Initially, Cassie Logan does not understand the unofficial apartheid. She does not believe in it nor does she realise that it exists. She only learns of the differences and the unspoken rules halfway through the book, in Strawberry. Her bafflement at the reason for parking the wagon at the back is genuine. Her innocent logic says that they should park at the front for better marketing as there is space available. However, Big Ma simply says: ‘”Them’s white folks’ wagons, Cassie. “‘ This gives Cassie the first insight to racial division in the outside world. The trip to Strawberry is a growing up experience for Cassie.
Many racial incidents occur here. At the Barnett Mercantile, when Mr. Barnett is serving Stacey, TJ and Cassie he spots a white customer and goes to aid the white customer, Cassie is puzzled. She cannot fathom why Mr. Barnett is making them wait and allowing another customer to jump the queue. When Cassie innocently and politely objects she is told: ‘”Well, you just get your little black self back over there and wait some more. “‘ After they leave the shop Cassie bumps into Lillian Jean, because of her harsh, new experiences she is preoccupied with her thoughts and does not want to create a scene.
She moves on quietly but Lillian Jean is determined to make a scene. She tells Cassie to apologise and get off the pavement because Cassie cannot watch where she is going. Cassie apologises but refuses to get off the pavement. Mr. Simms arrives and forces Cassie off the pavement by twisting her arm and makes her apologise. Later, when Mary Logan explains to her daughter, she tells her that people like Mr. Simms believe that Whites are better than blacks and this is why Cassie had had to apologise. When Cassie says that white isn’t anything, her mother erases such racist thoughts by saying: ‘”White is something just like black is something.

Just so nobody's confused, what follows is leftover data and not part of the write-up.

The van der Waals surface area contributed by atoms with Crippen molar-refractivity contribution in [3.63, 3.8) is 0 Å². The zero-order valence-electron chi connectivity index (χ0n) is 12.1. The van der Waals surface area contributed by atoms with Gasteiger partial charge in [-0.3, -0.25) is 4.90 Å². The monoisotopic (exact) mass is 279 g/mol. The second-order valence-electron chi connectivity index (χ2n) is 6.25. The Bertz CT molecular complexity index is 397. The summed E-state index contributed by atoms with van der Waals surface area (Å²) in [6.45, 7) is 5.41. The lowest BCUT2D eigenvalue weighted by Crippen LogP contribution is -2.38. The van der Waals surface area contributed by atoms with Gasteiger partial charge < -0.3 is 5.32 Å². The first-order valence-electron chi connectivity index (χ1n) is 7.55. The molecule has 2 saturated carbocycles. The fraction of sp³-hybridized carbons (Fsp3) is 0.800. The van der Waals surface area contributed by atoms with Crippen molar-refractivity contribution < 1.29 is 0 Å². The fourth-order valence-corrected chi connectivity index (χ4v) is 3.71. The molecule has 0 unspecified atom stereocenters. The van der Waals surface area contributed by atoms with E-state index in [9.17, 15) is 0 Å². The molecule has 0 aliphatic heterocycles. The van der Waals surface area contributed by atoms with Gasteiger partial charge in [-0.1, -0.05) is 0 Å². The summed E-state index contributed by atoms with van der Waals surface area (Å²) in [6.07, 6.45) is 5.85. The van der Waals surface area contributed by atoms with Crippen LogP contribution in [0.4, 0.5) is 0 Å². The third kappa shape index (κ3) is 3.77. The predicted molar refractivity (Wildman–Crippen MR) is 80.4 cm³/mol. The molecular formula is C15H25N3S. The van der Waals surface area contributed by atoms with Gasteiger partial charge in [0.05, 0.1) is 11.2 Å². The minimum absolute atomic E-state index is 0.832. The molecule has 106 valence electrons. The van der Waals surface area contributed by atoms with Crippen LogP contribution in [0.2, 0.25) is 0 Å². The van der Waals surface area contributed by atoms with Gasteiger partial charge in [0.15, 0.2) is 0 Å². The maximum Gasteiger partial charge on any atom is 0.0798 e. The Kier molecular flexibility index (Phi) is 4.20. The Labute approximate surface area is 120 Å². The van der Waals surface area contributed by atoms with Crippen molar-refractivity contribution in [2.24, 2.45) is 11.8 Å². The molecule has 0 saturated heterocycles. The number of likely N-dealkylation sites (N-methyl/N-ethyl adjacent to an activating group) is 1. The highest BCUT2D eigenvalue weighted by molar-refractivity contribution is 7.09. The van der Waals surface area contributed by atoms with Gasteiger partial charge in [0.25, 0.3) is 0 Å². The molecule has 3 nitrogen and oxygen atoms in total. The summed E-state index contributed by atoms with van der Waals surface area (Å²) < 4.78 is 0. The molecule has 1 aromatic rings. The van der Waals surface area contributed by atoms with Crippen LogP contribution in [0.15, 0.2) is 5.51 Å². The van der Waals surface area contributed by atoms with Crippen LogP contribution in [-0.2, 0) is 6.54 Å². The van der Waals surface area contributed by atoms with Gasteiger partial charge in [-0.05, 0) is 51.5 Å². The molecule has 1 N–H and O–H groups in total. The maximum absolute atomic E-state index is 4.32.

Everybody born on this earth is something and nobody, no matter what colour, is better than anybody else. “‘ Cassie thus becomes a fighter of that dragon – racial discrimination. This is seen through her clever revenge of Lillian Jean. RJ and Melvin Simms’ views on racism cause the sufferance of TJ. TJ is used by the Simms brothers and tossed to the winds. In his naivety he believes that they are his friends and that they would only ‘borrow’ the pearl-handed pistol. He does not realise that he is being used as a scapegoat. Eventually, he is put on trial for the murder of Jim Lee Barnett and for attempted robbery.
Nobody in this little county is prepared to take a black boy’s word against the word of two white men. Race is of grave importance here. It determines the life or death of a young and innocent black boy. Cassie sees the evils of the white people through the burning of the Berrys. The effects of racism in the adult world are severe. Mr. Berry is burnt beyond belief and one of his nephews is tarred and feathered and dies. However, the Wallaces gloat about their actions and whilst everyone is aware that it was them who had committed such acts of terror, they are never charged with any crime.
All in all, the protagonists here are the black people and the antagonists are the white people. The racist views of the whites have a great, negative impact on the lives of the blacks. The Logan family try to stand up for themselves and make a difference however, their efforts are not effective enough to change everybody’s lives, but only their own. Show preview only The above preview is unformatted text This student written piece of work is one of many that can be found in our GCSE Mildred Taylor section.